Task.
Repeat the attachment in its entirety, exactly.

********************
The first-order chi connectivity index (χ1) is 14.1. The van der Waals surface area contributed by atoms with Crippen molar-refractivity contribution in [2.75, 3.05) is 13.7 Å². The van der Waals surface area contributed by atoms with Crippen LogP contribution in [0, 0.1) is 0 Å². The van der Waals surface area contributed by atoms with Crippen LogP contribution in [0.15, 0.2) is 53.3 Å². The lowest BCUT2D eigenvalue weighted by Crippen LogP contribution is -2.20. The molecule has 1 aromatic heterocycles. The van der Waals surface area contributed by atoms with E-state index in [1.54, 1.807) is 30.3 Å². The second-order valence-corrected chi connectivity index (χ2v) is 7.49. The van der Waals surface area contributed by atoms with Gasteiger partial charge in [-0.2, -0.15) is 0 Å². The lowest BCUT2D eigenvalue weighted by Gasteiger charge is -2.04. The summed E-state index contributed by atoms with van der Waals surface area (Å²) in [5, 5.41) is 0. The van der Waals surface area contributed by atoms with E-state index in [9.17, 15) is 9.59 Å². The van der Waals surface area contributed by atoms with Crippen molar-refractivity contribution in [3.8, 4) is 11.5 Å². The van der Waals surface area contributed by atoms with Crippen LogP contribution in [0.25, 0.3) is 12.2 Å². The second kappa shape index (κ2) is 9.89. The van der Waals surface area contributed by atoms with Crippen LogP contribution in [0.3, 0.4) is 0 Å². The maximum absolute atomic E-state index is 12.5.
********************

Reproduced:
The first-order chi connectivity index (χ1) is 14.1. The van der Waals surface area contributed by atoms with Crippen molar-refractivity contribution in [2.75, 3.05) is 13.7 Å². The van der Waals surface area contributed by atoms with Crippen LogP contribution in [0, 0.1) is 0 Å². The van der Waals surface area contributed by atoms with Crippen LogP contribution in [0.15, 0.2) is 53.3 Å². The lowest BCUT2D eigenvalue weighted by Crippen LogP contribution is -2.20. The molecule has 1 aromatic heterocycles. The van der Waals surface area contributed by atoms with E-state index in [1.54, 1.807) is 30.3 Å². The second-order valence-corrected chi connectivity index (χ2v) is 7.49. The van der Waals surface area contributed by atoms with Gasteiger partial charge in [-0.2, -0.15) is 0 Å². The lowest BCUT2D eigenvalue weighted by Gasteiger charge is -2.04. The summed E-state index contributed by atoms with van der Waals surface area (Å²) in [5, 5.41) is 0. The van der Waals surface area contributed by atoms with E-state index in [9.17, 15) is 9.59 Å². The van der Waals surface area contributed by atoms with Crippen molar-refractivity contribution in [3.8, 4) is 11.5 Å². The van der Waals surface area contributed by atoms with Crippen LogP contribution in [0.25, 0.3) is 12.2 Å². The second kappa shape index (κ2) is 9.89. The van der Waals surface area contributed by atoms with Crippen LogP contribution in [0.3, 0.4) is 0 Å². The maximum absolute atomic E-state index is 12.5.